Regarding the Dash, they are/were devices from Sony running a licensed and tweaked version of the Chumby software, but communicating only with Sony servers.
Regarding the current status of Chumby, the company folded several years ago, though the servers were kept up for somewhat longer by investors in hopes of finding a market. Once that fell through, one of the Chumby employees purchased the bulk of what was left for what I suspect was a nominal amount, put up a server to provide basic clock capabilities while he got things straightened out, then left that basic service up and running and now has subscriptions available for people who want (many of) the previous capabilities of the devices. If you have an old Chumby you should be able to use it as a clock.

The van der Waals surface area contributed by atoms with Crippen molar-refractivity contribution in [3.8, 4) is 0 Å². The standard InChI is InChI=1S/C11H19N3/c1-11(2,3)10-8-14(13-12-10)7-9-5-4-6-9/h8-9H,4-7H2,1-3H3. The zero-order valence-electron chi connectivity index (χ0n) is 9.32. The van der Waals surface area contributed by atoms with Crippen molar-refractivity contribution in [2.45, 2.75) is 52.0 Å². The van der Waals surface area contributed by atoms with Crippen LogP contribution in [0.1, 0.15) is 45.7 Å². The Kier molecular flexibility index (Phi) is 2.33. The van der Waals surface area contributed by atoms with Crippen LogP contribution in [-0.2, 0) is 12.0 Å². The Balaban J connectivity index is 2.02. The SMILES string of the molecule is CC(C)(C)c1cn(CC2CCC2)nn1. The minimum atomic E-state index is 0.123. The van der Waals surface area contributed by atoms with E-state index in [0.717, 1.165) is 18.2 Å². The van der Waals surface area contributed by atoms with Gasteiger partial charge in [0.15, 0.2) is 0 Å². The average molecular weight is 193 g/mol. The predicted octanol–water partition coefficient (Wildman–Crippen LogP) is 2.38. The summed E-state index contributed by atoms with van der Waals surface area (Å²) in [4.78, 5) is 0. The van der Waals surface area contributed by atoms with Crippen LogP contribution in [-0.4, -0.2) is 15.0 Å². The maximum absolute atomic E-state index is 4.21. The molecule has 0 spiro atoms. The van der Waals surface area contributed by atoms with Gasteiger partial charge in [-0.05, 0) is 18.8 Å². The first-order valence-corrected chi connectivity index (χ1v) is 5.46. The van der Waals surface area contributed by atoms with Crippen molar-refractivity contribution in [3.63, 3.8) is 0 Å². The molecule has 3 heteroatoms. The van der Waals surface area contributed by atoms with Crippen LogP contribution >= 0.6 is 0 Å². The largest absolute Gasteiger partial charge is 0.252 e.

Regarding the Chumby itself, it was an Internet-connected tiny-board computer running something Linux based with a touchscreen running applets built in a stripped-down version of Flash. Without an Internet connection, they're not quite bricks but close (there is an offline/serverless setup you can do to run them from a USB stick). The appealing thing about them isn't and wasn't the hardware (basic ARM stuff from before the iPhone existed). The appeal of the Chumby even now is that (as others have noted) it's a clock with some computer features. The Chumby has streaming audio from multiple sources (predefined or manually-entered URLs), an FM tuner, hardware volume knob, snooze button, USB port for a stick with MP3s, etc. along with WiFi and the ability to connect to it via SSH.
These days you can get better software capabilities with a stand and an old Android phone plus a few apps, but even then you're probably going to spend quite a bit more time fiddling with that setup than you will by just plugging in a Chumby, entering a WiFi key, and maybe setting a schedule for switching to/from night mode. And you still won't have a snooze button.